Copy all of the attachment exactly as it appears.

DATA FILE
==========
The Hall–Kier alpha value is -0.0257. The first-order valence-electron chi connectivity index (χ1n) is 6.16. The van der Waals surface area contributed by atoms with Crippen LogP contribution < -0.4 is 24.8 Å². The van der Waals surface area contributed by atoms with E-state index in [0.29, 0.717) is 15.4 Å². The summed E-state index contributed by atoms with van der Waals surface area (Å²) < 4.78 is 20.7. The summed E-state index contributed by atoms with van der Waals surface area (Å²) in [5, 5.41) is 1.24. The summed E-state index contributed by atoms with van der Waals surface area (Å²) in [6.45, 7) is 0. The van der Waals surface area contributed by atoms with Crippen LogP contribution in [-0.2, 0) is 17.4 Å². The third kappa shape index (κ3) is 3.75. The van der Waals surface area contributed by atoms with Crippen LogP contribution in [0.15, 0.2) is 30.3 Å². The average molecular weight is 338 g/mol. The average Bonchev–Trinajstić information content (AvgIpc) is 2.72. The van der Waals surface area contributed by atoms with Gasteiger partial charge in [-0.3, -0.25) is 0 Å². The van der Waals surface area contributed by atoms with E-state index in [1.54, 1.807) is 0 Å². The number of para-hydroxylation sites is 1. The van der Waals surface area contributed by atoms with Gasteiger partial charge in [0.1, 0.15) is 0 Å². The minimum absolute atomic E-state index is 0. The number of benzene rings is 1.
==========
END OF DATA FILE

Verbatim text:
The Hall–Kier alpha value is -0.0257. The first-order valence-electron chi connectivity index (χ1n) is 6.16. The van der Waals surface area contributed by atoms with Crippen LogP contribution < -0.4 is 24.8 Å². The van der Waals surface area contributed by atoms with E-state index in [0.29, 0.717) is 15.4 Å². The summed E-state index contributed by atoms with van der Waals surface area (Å²) < 4.78 is 20.7. The summed E-state index contributed by atoms with van der Waals surface area (Å²) in [5, 5.41) is 1.24. The summed E-state index contributed by atoms with van der Waals surface area (Å²) in [6.45, 7) is 0. The van der Waals surface area contributed by atoms with Crippen LogP contribution in [-0.2, 0) is 17.4 Å². The third kappa shape index (κ3) is 3.75. The van der Waals surface area contributed by atoms with Crippen LogP contribution in [0.15, 0.2) is 30.3 Å². The average molecular weight is 338 g/mol. The average Bonchev–Trinajstić information content (AvgIpc) is 2.72. The van der Waals surface area contributed by atoms with Gasteiger partial charge in [-0.3, -0.25) is 0 Å². The van der Waals surface area contributed by atoms with E-state index in [1.54, 1.807) is 0 Å². The number of para-hydroxylation sites is 1. The van der Waals surface area contributed by atoms with Gasteiger partial charge in [0.1, 0.15) is 0 Å². The minimum absolute atomic E-state index is 0. The number of benzene rings is 1.